My Collection - Single Malt Scotch Whisky

Below is my collection of Single Malt Scotch acquired over a period of time.. but first let's go over a few basic things...

Scotch - a brief overview

The word ‘Scotch’, has a geographical significance which is also widely recognised in law throughout the world. A whisky can be called "Scotch" or "Scotch Whisky" only if it has been wholly distilled and matured in oak casks in Scotland for at least 3 years and 1 day.

[The term Whisky (or Whiskey in Irish) is derived from Scottish Gaelic "Uisge-Beatha" or Irish "Uisce beatha"]

Single Malt: To be a single malt scotch the whisky must have been distilled at a single distillery using a pot still distillation process and made from a mash of malted barley.

Single: indicates that all the spirits in the bottle come from a single distillery. Bottlings containing malt whisky from multiple distilleries are called "blended malt".
Malt: indicates that the whisky is distilled from a "malted" barley. Several types of grains can be malted (for example, barley, rye and wheat are all grains which can be malted); however, in the case of single malt Scotch, barley is the only grain used.

According to the Scotch Whisky Association (SWA) Scotland itself has been divided into five scotch producing regions:
The Highlands, The Lowlands, The Isle of Islay, Campbeltown and The Speyside


Speyside single malts are single malt Scotch whiskies, distilled in Strathspey, the area around the River Spey in Moray and Badenoch and Strathspey, in northeastern Scotland. Speyside has the largest number of any of the whisky-producing areas of Scotland. The two best-selling single malt whiskies in the world, The Glenlivet and Glenfiddich, come from Speyside. Speyside whiskies can generally be classified as light and grassy (e.g. Glenlivet) or rich and sweet (e.g. Macallan)

Distilleries: Aberlour, Balvenie, Cardhu, Cragganmore, Glenfarclas, Glenglassaugh, Glenfiddich, GlenGrant, Glenlivet, Glenrothes, Macallan, Singleton, Speyburn and Tamdhu.

The Highlands

Highland single malts are single malt Scotch whiskies produced in the Highland region of Scotland. This categorization includes the whiskies produced on the islands around the perimeter of Scotland (the Island single malts), except for Islay (see Islay whisky). Incongruously, the area also includes certain lowland areas in the North-East of the country such as Banffshire and Aberdeenshire.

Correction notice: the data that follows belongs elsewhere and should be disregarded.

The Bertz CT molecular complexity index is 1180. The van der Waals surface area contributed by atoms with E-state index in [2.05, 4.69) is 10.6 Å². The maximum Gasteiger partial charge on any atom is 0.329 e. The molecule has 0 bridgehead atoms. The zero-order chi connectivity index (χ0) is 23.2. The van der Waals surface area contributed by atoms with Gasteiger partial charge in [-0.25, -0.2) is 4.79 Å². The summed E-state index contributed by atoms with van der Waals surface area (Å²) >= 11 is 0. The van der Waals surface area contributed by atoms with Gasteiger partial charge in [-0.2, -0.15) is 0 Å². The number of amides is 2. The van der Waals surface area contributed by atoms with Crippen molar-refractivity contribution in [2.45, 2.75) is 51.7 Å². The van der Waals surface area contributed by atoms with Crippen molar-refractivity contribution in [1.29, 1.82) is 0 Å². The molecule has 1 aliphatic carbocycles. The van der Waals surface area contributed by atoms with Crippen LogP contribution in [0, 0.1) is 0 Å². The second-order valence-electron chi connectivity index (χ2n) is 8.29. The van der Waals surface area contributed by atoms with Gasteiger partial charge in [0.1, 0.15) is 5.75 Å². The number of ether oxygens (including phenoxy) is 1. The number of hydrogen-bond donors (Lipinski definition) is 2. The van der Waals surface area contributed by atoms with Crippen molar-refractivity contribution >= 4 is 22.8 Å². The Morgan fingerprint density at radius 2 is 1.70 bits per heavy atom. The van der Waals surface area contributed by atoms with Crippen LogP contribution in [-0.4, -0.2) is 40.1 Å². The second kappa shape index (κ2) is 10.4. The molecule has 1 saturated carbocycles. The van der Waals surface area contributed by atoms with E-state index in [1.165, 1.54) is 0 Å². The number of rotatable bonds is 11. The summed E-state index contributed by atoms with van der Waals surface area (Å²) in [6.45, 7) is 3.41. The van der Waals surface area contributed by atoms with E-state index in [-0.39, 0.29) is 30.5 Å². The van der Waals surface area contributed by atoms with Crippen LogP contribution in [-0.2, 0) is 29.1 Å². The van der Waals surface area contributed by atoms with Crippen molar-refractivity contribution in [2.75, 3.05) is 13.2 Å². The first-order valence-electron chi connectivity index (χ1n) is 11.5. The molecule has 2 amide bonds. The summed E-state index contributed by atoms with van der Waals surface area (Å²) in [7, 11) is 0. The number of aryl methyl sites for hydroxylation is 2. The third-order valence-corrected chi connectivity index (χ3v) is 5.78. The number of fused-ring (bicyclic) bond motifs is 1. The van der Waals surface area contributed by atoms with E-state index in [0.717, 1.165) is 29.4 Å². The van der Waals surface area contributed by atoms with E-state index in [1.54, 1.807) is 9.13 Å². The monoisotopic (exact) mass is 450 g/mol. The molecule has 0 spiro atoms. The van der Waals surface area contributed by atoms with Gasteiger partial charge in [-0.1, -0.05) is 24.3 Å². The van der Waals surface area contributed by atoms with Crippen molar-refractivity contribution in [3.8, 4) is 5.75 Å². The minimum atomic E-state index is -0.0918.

Distilleries: Aberfeldy, Ardmore, Edradour, Balblair, Ben Nevis, Dalmore, Dalwhinnie, Glendronach, GlenGarioch, Glengoyne, GlenOrd, Glenmorangie, Oban, Old Pulteney, Tullibardine and Tomatin.

The Islands

Island single malts is a general term for single malt Scotch whiskies produced on the islands around the perimeter of the Scottish mainland. The islands (excluding Islay) are not recognised in the Scotch Whisky Regulations as a distinct whisky producing region, but are considered to be part of the Highland region. Islay is itself recognised as a distinct whisky producing region (see Islay whisky). The whiskies produced on the Islands are extremely varied and have few similarities, though can often be distinguished from other whisky regions by generally having a smokier flavour with peaty undertones.

Distilleries: Islands of Arran, Jura, Mull, Orkney, and Skye with their respective distilleries Arran, Jura, Tobermory, Highland Park and Scapa, and Talisker.


from Isle of Arran


from Isle of Jura


from Isle of Skye


from Isle of Mull

Highland Park

from Orkney Islands


Islay whisky is Scotch whisky made on Islay or Ìle in Gaelic, one of the southernmost of the Inner Hebridean Islands located off the west coast of Scotland. Islay is one of five whisky distilling localities and regions in Scotland whose identity is protected by law. There are eight active distilleries and the industry is the island's second largest employer after agriculture. Islay is a centre of "whisky tourism", and hosts a "Festival of Malt and Music" known as Fèis Ìle each year on the last week of May, with events and tastings celebrating the cultural heritage of the island.

Distilleries: Ardbeg, Bowmore, Bruichladdich, Bunnahabhain, Caol Ila, Kilchoman, Lagavulin, and Laphroaig.


Campbeltown single malts are single malt Scotch whiskies distilled in the burgh of Campbeltown, on the Kintyre peninsula in Scotland. Once a major producer of whisky with as many as 30 distilleries, and claiming the title "whisky capital of the world", its production has markedly declined. Most of the distilleries have gone out of business and little trace of them remains.

Distilleries: Glen Scotia, Glengyle, and Springbank (Kilkerran/Hazelburn).

The Lowlands

Lowland single malts are single malt whiskies distilled in Scotland's lowlands. Traditionally Lowland single malts are triple distilled (though this has not been true of all of them), often giving them a lighter taste.

Distilleries: There are five that remain in operation: Auchentoshan, Bladnoch, Glenkinchie, Annandale and Ailsa Bay from the Girvan Distillery plus three more—Daftmill, Eden Mill, and Kingsbarns—are currently pending their first releases.